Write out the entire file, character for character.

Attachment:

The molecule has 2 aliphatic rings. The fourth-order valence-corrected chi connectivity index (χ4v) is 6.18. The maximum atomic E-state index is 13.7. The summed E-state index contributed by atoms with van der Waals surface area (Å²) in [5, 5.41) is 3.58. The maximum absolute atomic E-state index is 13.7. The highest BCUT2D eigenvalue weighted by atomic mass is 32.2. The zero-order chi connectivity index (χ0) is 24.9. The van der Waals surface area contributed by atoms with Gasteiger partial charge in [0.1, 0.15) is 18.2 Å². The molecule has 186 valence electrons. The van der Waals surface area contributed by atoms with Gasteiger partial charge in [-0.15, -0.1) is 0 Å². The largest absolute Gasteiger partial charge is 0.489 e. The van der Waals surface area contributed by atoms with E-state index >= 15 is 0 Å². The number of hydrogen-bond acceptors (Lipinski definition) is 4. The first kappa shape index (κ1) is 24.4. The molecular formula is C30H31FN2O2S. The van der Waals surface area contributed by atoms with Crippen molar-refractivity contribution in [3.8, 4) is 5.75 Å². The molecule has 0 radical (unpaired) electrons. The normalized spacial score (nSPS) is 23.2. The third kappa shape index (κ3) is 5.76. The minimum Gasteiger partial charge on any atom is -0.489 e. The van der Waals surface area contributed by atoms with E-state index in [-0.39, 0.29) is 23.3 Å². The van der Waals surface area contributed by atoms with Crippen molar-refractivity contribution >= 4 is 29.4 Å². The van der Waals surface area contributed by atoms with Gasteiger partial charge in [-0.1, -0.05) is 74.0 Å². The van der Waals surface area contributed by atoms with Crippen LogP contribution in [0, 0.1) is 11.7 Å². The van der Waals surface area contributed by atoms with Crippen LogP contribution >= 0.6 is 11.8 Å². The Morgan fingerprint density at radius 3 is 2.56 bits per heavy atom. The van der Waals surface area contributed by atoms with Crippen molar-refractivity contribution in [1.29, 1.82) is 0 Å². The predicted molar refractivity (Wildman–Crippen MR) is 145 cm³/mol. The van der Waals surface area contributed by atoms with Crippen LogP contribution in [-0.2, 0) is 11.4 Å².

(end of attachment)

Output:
The molecule has 2 aliphatic rings. The fourth-order valence-corrected chi connectivity index (χ4v) is 6.18. The maximum atomic E-state index is 13.7. The summed E-state index contributed by atoms with van der Waals surface area (Å²) in [5, 5.41) is 3.58. The maximum absolute atomic E-state index is 13.7. The highest BCUT2D eigenvalue weighted by atomic mass is 32.2. The zero-order chi connectivity index (χ0) is 24.9. The van der Waals surface area contributed by atoms with Gasteiger partial charge in [0.1, 0.15) is 18.2 Å². The molecule has 186 valence electrons. The van der Waals surface area contributed by atoms with Gasteiger partial charge in [-0.15, -0.1) is 0 Å². The largest absolute Gasteiger partial charge is 0.489 e. The van der Waals surface area contributed by atoms with E-state index >= 15 is 0 Å². The number of hydrogen-bond acceptors (Lipinski definition) is 4. The first kappa shape index (κ1) is 24.4. The molecular formula is C30H31FN2O2S. The van der Waals surface area contributed by atoms with Crippen molar-refractivity contribution in [3.8, 4) is 5.75 Å². The molecule has 0 radical (unpaired) electrons. The normalized spacial score (nSPS) is 23.2. The third kappa shape index (κ3) is 5.76. The minimum Gasteiger partial charge on any atom is -0.489 e. The van der Waals surface area contributed by atoms with E-state index in [-0.39, 0.29) is 23.3 Å². The van der Waals surface area contributed by atoms with Crippen molar-refractivity contribution >= 4 is 29.4 Å². The van der Waals surface area contributed by atoms with Gasteiger partial charge in [-0.1, -0.05) is 74.0 Å². The van der Waals surface area contributed by atoms with Crippen LogP contribution in [0, 0.1) is 11.7 Å². The van der Waals surface area contributed by atoms with Crippen LogP contribution >= 0.6 is 11.8 Å². The Morgan fingerprint density at radius 3 is 2.56 bits per heavy atom. The van der Waals surface area contributed by atoms with Crippen molar-refractivity contribution in [1.29, 1.82) is 0 Å². The predicted molar refractivity (Wildman–Crippen MR) is 145 cm³/mol. The van der Waals surface area contributed by atoms with Crippen LogP contribution in [-0.2, 0) is 11.4 Å².